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2010 Maxim Food Awards: Rise and Dine

Maxim knows there comes a time when every man must learn to fend for himself. So instead of sending you on the road to fill your belly, this year’s food awards are sending you into the kitchen, with help from the country’s best chefs. Try not to set anything on fire.

She was lured by curiosity (“this guy can cook?”) and stayed for the wine. Ok, because of the wine. Now she’s in your bed, stomach growling.

CHEFS: The Franks
Frankies Spuntino, Brooklyn, NY

Women are into healthy foods, but if you want to make her truly happy, a sweet indulgence like French toast is the breakfast of champions. “The whole process is so easy it takes less than 30 minutes,” say chefs Frank Falcinelli and Frank Castronovo, who lent us the same recipe they use at their homey Brooklyn restaurant, Frankies Spuntino. “Garnish with cinnamon and fresh fruit and you’re gonna look like a rock star.” Or screw the garnishes—the real key is to make sure you’ve shopped for the essential ingredients the day before. “It’s always impressive to make a lady breakfast, but if you’re leaving her alone in bed for an hour to go to the store, not so good,” says Falcinelli. And don’t worry about looking like a putz as you pick up a bag of confectioners’ sugar, a carton of heavy cream, and a tin of cinnamon. Haven’t you seen Cake Boss? It’s totally possible to make lady-friendly treats and still have two balls when it’s over. If you’ve done a good job, she might even be fondling them!

Anyone can dip Wonder Bread in egg wash. But not everyone can create a French toast so sweet it’ll make her jump right back into bed.
From chefs Frank Falcinelli and Frank Castronovo


3 large eggs
1 cup heavy cream
1 cup maple syrup, plus additional for serving
Dash of cinnamon
2 vanilla beans, split (or 2 tsp. vanilla extract)
1 stick butter
1/4 cup grapeseed oil
6 one-inch-thick slices day-old bread
1/2 cup confectioners’ sugar, or as needed

1. Combine eggs, cream, syrup, and cinnamon in a mixing bowl. Scrape the seeds from the vanilla beans, add the seeds and beans (or extract) to the cream mixture, and whisk. Transfer to a saucepan and warm over medium heat until the mixture is very warm to the touch and the vanilla and cinnamon are aromatic. Let the mixture cool to room temperature, 20 to 30 minutes. (Can hold in fridge for 3 to 4 hours.)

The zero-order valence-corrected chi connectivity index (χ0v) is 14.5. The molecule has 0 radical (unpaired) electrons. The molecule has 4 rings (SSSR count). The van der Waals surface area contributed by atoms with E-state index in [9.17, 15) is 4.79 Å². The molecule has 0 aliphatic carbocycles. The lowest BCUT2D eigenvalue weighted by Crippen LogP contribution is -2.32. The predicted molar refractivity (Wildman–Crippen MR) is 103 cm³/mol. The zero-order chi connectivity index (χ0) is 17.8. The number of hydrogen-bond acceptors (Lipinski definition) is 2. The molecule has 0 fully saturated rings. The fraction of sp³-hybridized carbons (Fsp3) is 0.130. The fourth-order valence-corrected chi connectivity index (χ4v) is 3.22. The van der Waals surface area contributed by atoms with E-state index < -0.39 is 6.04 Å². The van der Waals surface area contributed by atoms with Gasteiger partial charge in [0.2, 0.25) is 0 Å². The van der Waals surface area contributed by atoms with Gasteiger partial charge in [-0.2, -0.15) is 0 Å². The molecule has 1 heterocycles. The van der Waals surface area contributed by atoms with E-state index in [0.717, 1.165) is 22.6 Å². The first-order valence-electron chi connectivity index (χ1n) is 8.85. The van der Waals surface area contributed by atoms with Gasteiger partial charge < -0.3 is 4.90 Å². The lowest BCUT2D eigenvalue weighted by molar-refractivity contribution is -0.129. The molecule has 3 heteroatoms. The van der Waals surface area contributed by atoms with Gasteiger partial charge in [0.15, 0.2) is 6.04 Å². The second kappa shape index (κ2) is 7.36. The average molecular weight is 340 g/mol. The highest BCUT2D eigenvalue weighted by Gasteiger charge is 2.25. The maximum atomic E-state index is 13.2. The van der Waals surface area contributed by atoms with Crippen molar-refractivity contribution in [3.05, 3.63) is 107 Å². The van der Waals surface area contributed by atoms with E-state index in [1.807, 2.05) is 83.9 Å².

2. Pour the custard mixture into a wide, shallow dish. Discard the vanilla beans.

3. Heat 1 Tbs. each of butter and oil in a 10-inch skillet over medium heat. Dredge the bread in the custard mixture for a few seconds on each side; it should absorb some but not get soggy. Put it in the pan. After about 2 minutes, dust top of bread with a thin layer of confectioners’ sugar and flip it over. Add a pat of butter to the pan. Cook it for another 90 seconds to 2 minutes, then dust the side that’s facing up, flip, and add a pat more butter. Repeat 2 or 3 more times, until both sides are covered in a caramel-brown crisp exterior. Remove from pan and repeat for remaining bread slices. Serve hot, with a shit-ton of maple syrup.

There’s no bad time of day to serve her sparkling wine. Guru Gary Vaynerchuk shows us the best brands for any meal.

Pierre Peters $40
Everyone overpays for big-name brands of the French classic. Vaynerchuk says look for smaller pro­ducers such as Pierre Peters instead.

Conde de Subirats $10
“Cava is sparkling wine from Spain that gives you champagne style without the crazy price tag,” says Vaynerchuk. “This one has fruit without over-the-top sweetness.”

Riondo Prosecco $9
Italian bubbly has a touch more sweetness than champagne and a lower price point, too. This Riondo is “light, crisp, and great with food.”

Venturini Baldini Lambrusco $11
This lesser known red variety was a favorite in ancient Rome. To impress her, repeat after Gary: “Nice dryness on the finish and a hint of cherry.”